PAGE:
This restaurant is distinguished by a display of glistening duck and red dried pork in the window. It’s simple and fuss-free, run by attentive and friendly people. Its location on a corner of the first block in the more established part of what is casually described as ‘Chinatown’ makes it easy to find. Their normal à la carte menu is being revamped, so pricing is a bit vague, but choices are varied and interesting. Try the dry scallop soup, fish ball and bean curd soup, deep fried pork dumplings, salted chicken feet, fried chicken with Szechuan pepper, fried pork rib with honey, prawn foo young and many more. Their special tables for Chinese New Year look particularly inviting, including the likes of corn soup, spring rolls, barbecue pork, prawns with butter and garlic, sweet-and-sour pork, crispy beef, crispy chicken, pork ribs with garlic, tofu with Chinese vegetables, and egg-fried rice. Prices: R836 for a table of four; R1 210 for six; R1 480 for eight; R2 013 for 10; R2 376 for a table of 12.
Sai Thai, situated on the corner of Marcia Street and Derrick Avenue and in the capable hands of Thitiporn Micky Liu, has been around for a while. Even though it doesn’t serve Chinese cuisine per se, this is probably the easiest introduction for a newcomer to Chinatown, since the waiters understand the art of making suggestions, and because the food is different but still accessible. Regular starters include chicken satay (R55), Thai fish cakes and Thai prawn cakes (R59), deep-fried tofu, and deep-fried pork ribs (R65). Tom kha gai, tom yum goong and tom juud woon sen (a Thai cabbage soup) are familiar soup choices. For mains, choose from green, red, pineapple, fruity and Penang curries using various meats like duck, prawn and mussel, pork, beef, chicken or calamari. There are also various stir-fried, noodle and rice dishes and a number of vegetarian dishes such as vegetarian Massaman curry (R73) to sample.
This is another restaurant with a confusing disparity between the sign outside and the name on the business card (Shun Dek). The restaurant is similar to those massive eateries found from Hong Kong to Beijing that can seat 5 000 people. The only difference is that instead of servers coming around offering trollies with steaming baskets of dim sum, here the diner collects dishes from a serving station.
On Sunday morning at 11am this place buzzes with families gathered around tables, everyone talking loudly and sharing in the fun. Apart from a massive fish tank outside housing fresh crayfish, the menu also features items such as abalone, sea-cucumber, shark fin and fish tripe soup (R138); seaweed-and-egg soup (R48); cashew-nut chicken in bird nest (R108); and salted chicken gizzards (R58). There is also a large selection of more familiar items and a comprehensive, easy-to-understand dim sum menu. They are offering a special set menu for the Chinese New Year celebration at R228 per person, including a special soup and a platter with five varieties of items such as fried salt-and-pepper prawns, a mushroom and steak dish, butterfly ribs and much more.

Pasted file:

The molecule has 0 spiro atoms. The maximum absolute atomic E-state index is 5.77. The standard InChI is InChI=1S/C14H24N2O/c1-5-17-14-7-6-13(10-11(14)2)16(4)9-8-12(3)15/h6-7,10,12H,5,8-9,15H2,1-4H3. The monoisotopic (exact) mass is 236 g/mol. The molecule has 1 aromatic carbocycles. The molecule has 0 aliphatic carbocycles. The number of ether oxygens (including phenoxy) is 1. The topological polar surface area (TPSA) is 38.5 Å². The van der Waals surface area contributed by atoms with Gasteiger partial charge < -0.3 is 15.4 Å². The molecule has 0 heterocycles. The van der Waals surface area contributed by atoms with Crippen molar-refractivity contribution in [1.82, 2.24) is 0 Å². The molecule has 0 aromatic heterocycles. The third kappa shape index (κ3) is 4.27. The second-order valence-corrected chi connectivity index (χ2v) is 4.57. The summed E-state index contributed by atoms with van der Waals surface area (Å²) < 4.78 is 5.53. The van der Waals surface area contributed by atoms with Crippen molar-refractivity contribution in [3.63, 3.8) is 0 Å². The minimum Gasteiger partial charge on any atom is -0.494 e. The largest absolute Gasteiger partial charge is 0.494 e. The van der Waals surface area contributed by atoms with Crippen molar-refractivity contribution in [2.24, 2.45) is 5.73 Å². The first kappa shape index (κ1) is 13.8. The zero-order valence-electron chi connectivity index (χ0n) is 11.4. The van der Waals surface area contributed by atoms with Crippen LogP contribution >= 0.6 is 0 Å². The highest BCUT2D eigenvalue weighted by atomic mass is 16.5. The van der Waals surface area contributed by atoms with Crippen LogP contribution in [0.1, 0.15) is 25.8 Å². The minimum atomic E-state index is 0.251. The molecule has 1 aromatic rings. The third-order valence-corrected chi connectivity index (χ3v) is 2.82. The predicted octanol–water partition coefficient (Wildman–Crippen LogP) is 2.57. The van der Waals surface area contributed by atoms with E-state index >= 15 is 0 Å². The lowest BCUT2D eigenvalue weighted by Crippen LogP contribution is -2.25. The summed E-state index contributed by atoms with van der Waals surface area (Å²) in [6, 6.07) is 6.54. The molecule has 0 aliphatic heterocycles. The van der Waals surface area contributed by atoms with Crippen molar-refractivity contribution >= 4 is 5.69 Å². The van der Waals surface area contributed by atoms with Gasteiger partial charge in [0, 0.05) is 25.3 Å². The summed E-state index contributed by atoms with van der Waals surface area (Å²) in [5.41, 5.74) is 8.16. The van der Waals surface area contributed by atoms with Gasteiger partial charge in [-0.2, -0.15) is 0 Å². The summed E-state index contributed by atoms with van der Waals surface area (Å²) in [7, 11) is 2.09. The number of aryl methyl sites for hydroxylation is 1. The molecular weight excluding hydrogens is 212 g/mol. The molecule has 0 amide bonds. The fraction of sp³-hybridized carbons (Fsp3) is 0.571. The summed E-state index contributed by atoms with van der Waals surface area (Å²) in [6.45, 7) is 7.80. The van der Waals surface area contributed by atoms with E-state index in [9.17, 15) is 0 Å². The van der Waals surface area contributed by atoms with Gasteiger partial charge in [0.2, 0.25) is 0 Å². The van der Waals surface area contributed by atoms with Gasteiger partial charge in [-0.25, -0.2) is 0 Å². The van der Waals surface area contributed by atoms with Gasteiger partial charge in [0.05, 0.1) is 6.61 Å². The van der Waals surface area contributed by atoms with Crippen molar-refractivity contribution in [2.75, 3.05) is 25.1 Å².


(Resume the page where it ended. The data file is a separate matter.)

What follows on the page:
Here the special for Chinese New Year (R1 200 for a table of six) includes starters, mains and two desserts each with a two-litre soft drink and two-litre of bottled water. Starters that should not be missed on the regular menu are moo ping (four pork skewers with a basting for R30); sai oua (three spicy Lao sausages with sweet pickled ginger for R40); Thai sour ribs; and, of course, Thai fishcakes. Som tam (salads) include papaya salad, crab salad, noodle salad, long bean salad, cucumber salad and egg salad. A second special section of Thai salads (which could be enjoyed as mains, given their substance) includes spicy seafood salad, crispy fish salad, Thai pork salad, spicy Isaan salad, and Thai glass noodle salad. There are various other seafood main courses, Thai curries, rice dishes and stir fries – just be sure to indicate what level of chilli-heat you can withstand, because the chef likes it hot.
As the young man at the fish monger next door explained, this restaurant was recently taken over by new owners, so language could be a problem, and it explains why the name displayed outside states Dazhonghua Service Centre Restaurant while the menus give the name as Xu. They seem to serve food buffet-style over weekends, as a notice listing a seafood feast for R98 indicates. But there is a menu (with pictures) available for à la carte choices as well. Items include Chinese buns with red-bean paste (R48); asparagus lettuce with black fungus (R58); Yangzhou fried rice (R48); 15 pieces of fried dumplings, similar to pot-stickers (R45); sweet-and-sour chicken (R48); chicken-and-sweetcorn soup (R38); hot-and-sour soup (R38); deep-fried salt-and-pepper sardines (R78); and soya-sauce duck (R88), to name a few.